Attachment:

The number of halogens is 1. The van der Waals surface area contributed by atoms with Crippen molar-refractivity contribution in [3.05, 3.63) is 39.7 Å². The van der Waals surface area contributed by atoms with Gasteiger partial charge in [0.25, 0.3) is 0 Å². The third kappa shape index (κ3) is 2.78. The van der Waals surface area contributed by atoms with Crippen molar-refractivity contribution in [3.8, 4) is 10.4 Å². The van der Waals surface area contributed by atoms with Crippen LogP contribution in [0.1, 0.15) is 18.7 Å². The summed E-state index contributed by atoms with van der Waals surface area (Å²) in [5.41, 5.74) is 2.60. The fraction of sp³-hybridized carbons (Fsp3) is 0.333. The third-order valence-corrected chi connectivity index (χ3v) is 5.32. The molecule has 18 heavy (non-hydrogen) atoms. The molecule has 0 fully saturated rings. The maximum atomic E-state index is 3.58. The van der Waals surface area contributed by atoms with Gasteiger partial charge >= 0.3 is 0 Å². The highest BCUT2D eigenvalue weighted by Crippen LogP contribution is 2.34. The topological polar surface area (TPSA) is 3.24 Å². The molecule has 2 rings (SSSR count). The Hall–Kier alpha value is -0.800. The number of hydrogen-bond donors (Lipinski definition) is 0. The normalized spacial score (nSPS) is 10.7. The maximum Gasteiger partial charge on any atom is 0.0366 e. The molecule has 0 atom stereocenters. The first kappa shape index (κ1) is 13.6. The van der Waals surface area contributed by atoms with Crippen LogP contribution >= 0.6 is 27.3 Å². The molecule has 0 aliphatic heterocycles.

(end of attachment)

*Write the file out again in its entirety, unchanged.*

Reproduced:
The number of halogens is 1. The van der Waals surface area contributed by atoms with Crippen molar-refractivity contribution in [3.05, 3.63) is 39.7 Å². The van der Waals surface area contributed by atoms with Gasteiger partial charge in [0.25, 0.3) is 0 Å². The third kappa shape index (κ3) is 2.78. The van der Waals surface area contributed by atoms with Crippen molar-refractivity contribution in [3.8, 4) is 10.4 Å². The van der Waals surface area contributed by atoms with Crippen LogP contribution in [0.1, 0.15) is 18.7 Å². The summed E-state index contributed by atoms with van der Waals surface area (Å²) in [5.41, 5.74) is 2.60. The fraction of sp³-hybridized carbons (Fsp3) is 0.333. The third-order valence-corrected chi connectivity index (χ3v) is 5.32. The molecule has 18 heavy (non-hydrogen) atoms. The molecule has 0 fully saturated rings. The maximum atomic E-state index is 3.58. The van der Waals surface area contributed by atoms with Gasteiger partial charge >= 0.3 is 0 Å². The highest BCUT2D eigenvalue weighted by Crippen LogP contribution is 2.34. The topological polar surface area (TPSA) is 3.24 Å². The molecule has 2 rings (SSSR count). The Hall–Kier alpha value is -0.800. The number of hydrogen-bond donors (Lipinski definition) is 0. The normalized spacial score (nSPS) is 10.7. The maximum Gasteiger partial charge on any atom is 0.0366 e. The molecule has 0 atom stereocenters. The first kappa shape index (κ1) is 13.6. The van der Waals surface area contributed by atoms with Crippen LogP contribution >= 0.6 is 27.3 Å². The molecule has 0 aliphatic heterocycles.